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Wednesday, January 9, 2013

WHY JUDGES MATTER: Federal judge says an NYPD stop-and-frisk tactic is unconstitutional


In New York City it happened nearly 700,000 times in 2011:  Police stopped someone on the street.  During more than half those stops, the person also was frisked.  Eighty-four percent of the time it happened to people who are Latino or, like Nicholas Peart, African-American.  Peart wrote about it in The New York Times: 
One evening in August of 2006, I was celebrating my 18th birthday with my cousin and a friend. We were staying at my sister’s house on 96th Street and Amsterdam Avenue in Manhattan and decided to walk to a nearby place and get some burgers. It was closed so we sat on benches in the median strip that runs down the middle of Broadway. We were talking, watching the night go by, enjoying the evening when suddenly, and out of nowhere, squad cars surrounded us. A policeman yelled from the window, “Get on the ground!”
I was stunned. And I was scared. Then I was on the ground — with a gun pointed at me. I couldn’t see what was happening but I could feel a policeman’s hand reach into my pocket and remove my wallet. Apparently he looked through and found the ID I kept there. “Happy Birthday,” he said sarcastically. The officers questioned my cousin and friend, asked what they were doing in town, and then said goodnight and left us on the sidewalk. 
Less than two years later, in the spring of 2008, N.Y.P.D. officers stopped and frisked me, again. And for no apparent reason. This time I was leaving my grandmother’s home in Flatbush, Brooklyn; a squad car passed me as I walked down East 49th Street to the bus stop. The car backed up. Three officers jumped out. Not again. The officers ordered me to stand, hands against a garage door, fished my wallet out of my pocket and looked at my ID. Then they let me go.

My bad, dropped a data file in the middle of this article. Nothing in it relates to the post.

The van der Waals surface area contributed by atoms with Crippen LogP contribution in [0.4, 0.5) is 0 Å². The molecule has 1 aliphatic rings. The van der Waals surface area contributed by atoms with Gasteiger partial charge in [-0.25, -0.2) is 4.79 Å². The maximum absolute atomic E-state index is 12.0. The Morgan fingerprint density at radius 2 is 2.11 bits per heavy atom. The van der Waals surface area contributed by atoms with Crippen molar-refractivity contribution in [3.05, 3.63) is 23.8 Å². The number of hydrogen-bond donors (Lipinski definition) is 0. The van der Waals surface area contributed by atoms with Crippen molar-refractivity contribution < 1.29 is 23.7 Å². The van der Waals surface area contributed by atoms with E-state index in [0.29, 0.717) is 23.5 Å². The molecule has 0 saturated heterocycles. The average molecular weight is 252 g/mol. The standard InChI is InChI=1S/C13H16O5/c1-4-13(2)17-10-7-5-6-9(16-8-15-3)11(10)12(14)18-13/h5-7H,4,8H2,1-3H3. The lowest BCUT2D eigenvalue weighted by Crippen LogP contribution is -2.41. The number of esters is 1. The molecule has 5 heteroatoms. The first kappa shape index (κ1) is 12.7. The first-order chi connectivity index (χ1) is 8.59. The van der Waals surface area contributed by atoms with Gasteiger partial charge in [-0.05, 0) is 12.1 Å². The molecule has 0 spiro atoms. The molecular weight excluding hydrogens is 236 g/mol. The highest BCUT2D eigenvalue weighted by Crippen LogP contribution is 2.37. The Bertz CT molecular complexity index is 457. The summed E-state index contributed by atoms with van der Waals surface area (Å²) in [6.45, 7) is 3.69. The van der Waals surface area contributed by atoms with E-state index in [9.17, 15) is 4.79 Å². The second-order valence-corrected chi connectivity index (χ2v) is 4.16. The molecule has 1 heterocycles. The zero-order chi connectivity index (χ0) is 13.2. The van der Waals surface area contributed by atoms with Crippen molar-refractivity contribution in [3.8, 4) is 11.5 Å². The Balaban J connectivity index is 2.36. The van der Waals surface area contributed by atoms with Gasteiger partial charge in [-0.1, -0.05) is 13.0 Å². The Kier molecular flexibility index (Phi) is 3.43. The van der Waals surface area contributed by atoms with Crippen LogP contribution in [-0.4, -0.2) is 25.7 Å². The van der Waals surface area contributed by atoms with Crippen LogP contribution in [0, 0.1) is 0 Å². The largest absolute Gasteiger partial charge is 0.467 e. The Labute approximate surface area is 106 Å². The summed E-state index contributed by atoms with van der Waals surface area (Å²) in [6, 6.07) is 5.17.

I was stopped again in September of 2010. This time I was just walking home from the gym. It was the same routine: I was stopped, frisked, searched, ID’d and let go.
These experiences changed the way I felt about the police. After the third incident I worried when police cars drove by; I was afraid I would be stopped and searched or that something worse would happen. I dress better if I go downtown. I don’t hang out with friends outside my neighborhood in Harlem as much as I used to. Essentially, I incorporated into my daily life the sense that I might find myself up against a wall or on the ground with an officer’s gun at my head. For a black man in his 20s like me, it’s just a fact of life in New York.
On Tuesday, U.S. District Court Judge Shira A. Scheindlin, who was appointed to the bench by President Clinton in 1994, ruled that, at least in some circumstances, that “fact of life” is unconstitutional.
There are, in fact, at least three different stop-and-frisk programs in New York City that are the subject of lawsuits.  Tuesday’s ruling involves something called the Trespass Affidavit Program (TAP), a program in the Bronx in which property managers invite police to patrol their buildings and arrest alleged trespassers.
But Judge Scheindlin ruled that the police routinely stop people without reasonable suspicion that they are trespassing:
For those of us who do not fear being stopped as we approach or leave our own homes or those of our friends and families, it is difficult to believe that residents of one of our boroughs live under such a threat. In light of the evidence presented at the hearing, however, I am compelled to conclude that this is the case.
The judge added that
…the public interest in liberty and dignity under the Fourth Amendment trumps whatever modicum of added safety might theoretically be gained from the N.Y.P.D.'s making unconstitutional trespass stops outside TAP buildings in the Bronx.
In fact, many experts say there is not even a modicum of increased safety.  John Eterno, a retired New York City police captain, and a professor of criminal justice writes:
The N.Y.P.D. policy of aggressive stop and frisk in mostly minority neighborhoods is a dangerous and destructive practice that alienates minority youth and does little to fight crime. Similar policies have been tried in the past with catastrophic results. 
Former federal prosecutor Paul Butler notes that in Brownsville, an inner-city neighborhood in Brooklyn, “the average young man is seized and searched five times a year.”  He says this  “breeds disrespect for the law” and discourages potential witnesses from cooperating with law enforcement.  “The problem with stop and frisk is not only that it makes the citizens of New York less free,” Butler writes, “it also makes them less safe.”

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